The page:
Dr. Ann Shortelle, Executive Director, St. Johns River Water Management District
From a bird’s eye view, the headwaters of the St. Johns River in coastal central Florida unfold as a vast network of open marshes, dense hardwood swamps and structures engineered to store massive amounts of water. Yet, this seemingly remote wilderness is surrounded by three-quarters of a million residents.
Florida’s longest river, the St. Johns River, begins its 310-mile northerly journey to the Atlantic Ocean from a drainage basin west of Vero Beach in Indian River County. The 2,000-square-mile basin — the headwaters of the St. Johns — is arguably the most distinctive portion of the river. Known as the Upper St. Johns River Basin, the area features marsh, sawgrass and cypress domes, and is similar in appearance to the Florida Everglades.
" Today, staff can operate the gates remotely from the Palm Bay Service Center, its headquarters in Palatka or anywhere using a smart phone. The gates can even be programmed to operate themselves "
In the early 1900s, the upper basin was diked and drained for agricultural purposes. By the early 1970s, 62 percent of the marsh was gone. Canals were constructed to divert floodwaters from the basin east to the Indian River Lagoon. The alterations diminished water quality in the lagoon and degraded the upper basin’s remaining marshes.
In 1977, the St. Johns River Water Management District and the U.S. Army Corps of Engineers (USACE) embarked on an ambitious, decades-long flood control project that would revitalize the upper basin. The Upper St. Johns River Basin Project reclaimed drained marshlands by creating reservoirs and replumbing existing canals.
The goals were numerous: to improve water quality, reduce freshwater discharges to the Indian River Lagoon, provide for water supply, and restore or enhance wetland habitat. All of these goals fall within the stated mission of the district.
This semi-structural network comprises one of the largest flood control and marsh restoration projects in the world, which has received recognition in 2016 as the Florida Engineering Society’s Project of the Century and an excellence in engineering award, as well as the international Thiess River Prize in October 2008. The project’s environmental restoration technology and green infrastructure demonstrate a new level of compatibility between flood control and environmental protection.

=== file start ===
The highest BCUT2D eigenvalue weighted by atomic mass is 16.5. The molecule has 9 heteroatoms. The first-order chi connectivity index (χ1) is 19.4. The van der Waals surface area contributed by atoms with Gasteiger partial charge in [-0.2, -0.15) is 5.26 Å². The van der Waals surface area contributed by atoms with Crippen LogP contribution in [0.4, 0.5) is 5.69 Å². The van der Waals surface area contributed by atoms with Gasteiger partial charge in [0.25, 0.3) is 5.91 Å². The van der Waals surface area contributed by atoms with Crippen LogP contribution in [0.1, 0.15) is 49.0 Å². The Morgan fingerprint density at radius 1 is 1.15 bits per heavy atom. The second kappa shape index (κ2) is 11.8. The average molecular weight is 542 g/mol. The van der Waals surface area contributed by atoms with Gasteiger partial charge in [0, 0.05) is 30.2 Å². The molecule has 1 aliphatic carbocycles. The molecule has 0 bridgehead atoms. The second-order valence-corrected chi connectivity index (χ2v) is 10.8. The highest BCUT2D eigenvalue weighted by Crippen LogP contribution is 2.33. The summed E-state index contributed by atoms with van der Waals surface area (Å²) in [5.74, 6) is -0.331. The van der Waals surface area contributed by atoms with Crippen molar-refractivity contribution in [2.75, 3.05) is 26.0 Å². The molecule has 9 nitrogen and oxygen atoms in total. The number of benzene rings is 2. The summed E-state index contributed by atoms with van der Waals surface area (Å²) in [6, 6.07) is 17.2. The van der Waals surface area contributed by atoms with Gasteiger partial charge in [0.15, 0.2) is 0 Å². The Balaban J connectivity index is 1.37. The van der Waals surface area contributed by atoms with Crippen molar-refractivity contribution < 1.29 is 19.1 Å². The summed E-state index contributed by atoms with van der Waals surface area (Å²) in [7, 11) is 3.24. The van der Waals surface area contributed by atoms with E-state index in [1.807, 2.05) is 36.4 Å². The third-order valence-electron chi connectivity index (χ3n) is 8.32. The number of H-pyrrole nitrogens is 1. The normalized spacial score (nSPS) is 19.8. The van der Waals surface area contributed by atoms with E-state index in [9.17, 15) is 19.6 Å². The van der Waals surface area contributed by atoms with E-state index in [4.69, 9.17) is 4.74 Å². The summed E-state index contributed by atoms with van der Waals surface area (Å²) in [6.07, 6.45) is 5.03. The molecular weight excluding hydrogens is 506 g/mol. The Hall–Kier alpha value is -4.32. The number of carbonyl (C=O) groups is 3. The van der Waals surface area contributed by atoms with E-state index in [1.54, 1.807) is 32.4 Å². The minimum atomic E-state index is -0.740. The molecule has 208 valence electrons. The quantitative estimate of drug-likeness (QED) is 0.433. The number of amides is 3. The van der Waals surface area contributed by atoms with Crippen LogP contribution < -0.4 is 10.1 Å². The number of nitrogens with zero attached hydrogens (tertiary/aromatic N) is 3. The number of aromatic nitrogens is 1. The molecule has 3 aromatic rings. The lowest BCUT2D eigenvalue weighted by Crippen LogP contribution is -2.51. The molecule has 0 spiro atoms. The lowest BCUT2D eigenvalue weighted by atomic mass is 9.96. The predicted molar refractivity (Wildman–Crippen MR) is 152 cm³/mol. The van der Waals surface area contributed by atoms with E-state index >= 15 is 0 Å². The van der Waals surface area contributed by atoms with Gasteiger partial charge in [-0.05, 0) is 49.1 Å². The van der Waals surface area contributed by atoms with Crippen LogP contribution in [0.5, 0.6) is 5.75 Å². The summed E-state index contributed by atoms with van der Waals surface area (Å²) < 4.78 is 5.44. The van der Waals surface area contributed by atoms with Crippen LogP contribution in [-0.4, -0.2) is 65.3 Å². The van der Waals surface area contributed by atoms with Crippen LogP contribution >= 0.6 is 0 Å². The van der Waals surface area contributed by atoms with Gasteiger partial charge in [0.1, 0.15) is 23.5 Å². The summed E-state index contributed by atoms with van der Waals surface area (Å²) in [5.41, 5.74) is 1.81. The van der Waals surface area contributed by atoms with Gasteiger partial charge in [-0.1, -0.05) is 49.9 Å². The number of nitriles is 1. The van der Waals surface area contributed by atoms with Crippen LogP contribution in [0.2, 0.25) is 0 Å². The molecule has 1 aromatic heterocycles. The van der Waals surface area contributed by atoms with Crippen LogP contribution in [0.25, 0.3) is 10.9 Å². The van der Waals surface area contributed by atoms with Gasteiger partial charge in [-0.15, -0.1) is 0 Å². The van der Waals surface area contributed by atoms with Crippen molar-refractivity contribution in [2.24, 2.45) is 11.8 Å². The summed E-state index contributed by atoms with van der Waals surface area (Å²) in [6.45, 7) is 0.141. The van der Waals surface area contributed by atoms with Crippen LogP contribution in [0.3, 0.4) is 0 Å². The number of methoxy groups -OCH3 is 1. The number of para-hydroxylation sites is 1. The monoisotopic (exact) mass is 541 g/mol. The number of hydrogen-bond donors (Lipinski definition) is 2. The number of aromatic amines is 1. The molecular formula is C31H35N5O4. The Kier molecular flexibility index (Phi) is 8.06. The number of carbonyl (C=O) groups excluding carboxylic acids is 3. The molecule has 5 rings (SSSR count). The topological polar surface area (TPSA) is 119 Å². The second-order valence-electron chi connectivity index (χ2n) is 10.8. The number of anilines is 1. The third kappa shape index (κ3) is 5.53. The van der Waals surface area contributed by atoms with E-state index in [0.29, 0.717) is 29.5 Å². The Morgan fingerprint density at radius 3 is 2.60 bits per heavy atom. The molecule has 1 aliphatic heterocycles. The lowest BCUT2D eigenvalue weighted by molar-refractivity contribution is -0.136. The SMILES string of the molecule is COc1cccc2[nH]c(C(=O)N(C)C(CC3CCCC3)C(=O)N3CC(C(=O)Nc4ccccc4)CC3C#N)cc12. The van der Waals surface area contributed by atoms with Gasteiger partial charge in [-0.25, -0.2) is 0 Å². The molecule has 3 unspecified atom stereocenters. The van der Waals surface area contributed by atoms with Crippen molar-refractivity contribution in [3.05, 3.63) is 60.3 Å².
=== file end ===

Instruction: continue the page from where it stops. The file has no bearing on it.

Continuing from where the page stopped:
Now that the completed project has moved into long-term maintenance, district staff figuratively and literally keep a thumb on the pulse of the Upper Basin’s many canals, water storage areas and water control structures.
In recent years, there has been a shift in the technology the agency uses to move billions of gallons of water throughout the 200,000-acre Upper Basin project. A major software upgrade completed in spring 2019 ensures the district will continue to carry out one of its most important missions — providing flood protection to a sizeable portion of Florida’s east-central coast — while enabling the district to safely and efficiently manage the movement of the river’s headwaters.
Previously, the district had to send a dozen or more people out ahead of a storm to open and close water control gates to prevent flooding. Now staff can do it through an improved software system that allows the operation of structures through telemetry.
The historic 2004 hurricane season prompted the agency to investigate the benefits of remote operation to ensure the safety of employees charged with driving out to the various water control structures each time they needed to be opened or closed.
Remote control technology and other major upgrades to district equipment moved the agency light-years ahead. Today, staff can operate the gates remotely from the Palm Bay Service Center, its headquarters in Palatka or anywhere using a smart phone. The gates can even be programmed to operate themselves.
That’s a far cry from the headwaters’ fate in the early 20th century when, as discussed earlier, agricultural interests reconfigured and drained the marsh with steam shovels to create farmlands. There was, of course, a price to pay for these alterations. Hurricanes devastated the region in the 1920s and 1940s, prompting the U.S. Army Corps of Engineers (USACE) to build a flood control basin in the 1950s. The project included a network of canals to drain floodwaters to the Indian River Lagoon.
The district and USACE renewed efforts and long-term vision have resulted in today’s Upper St. Johns River Basin, and a river revitalized through the reclaiming of drained marshlands, plugging canals, building reservoirs and mimicking nature by storing water in restored marshes rather than purging it to the lagoon.
The Upper Basin project has proven itself several times, during the drenching rains of Tropical Storm Fay in 2008 and again during Hurricane Mathew in 2016 when the project again performed flawlessly. In 2017, the project provided ample flood storage when Hurricane Irma brought 2.2 trillion gallons of rainwater, or enough to cover 6.7 million football fields in one foot of water, over a two-day period.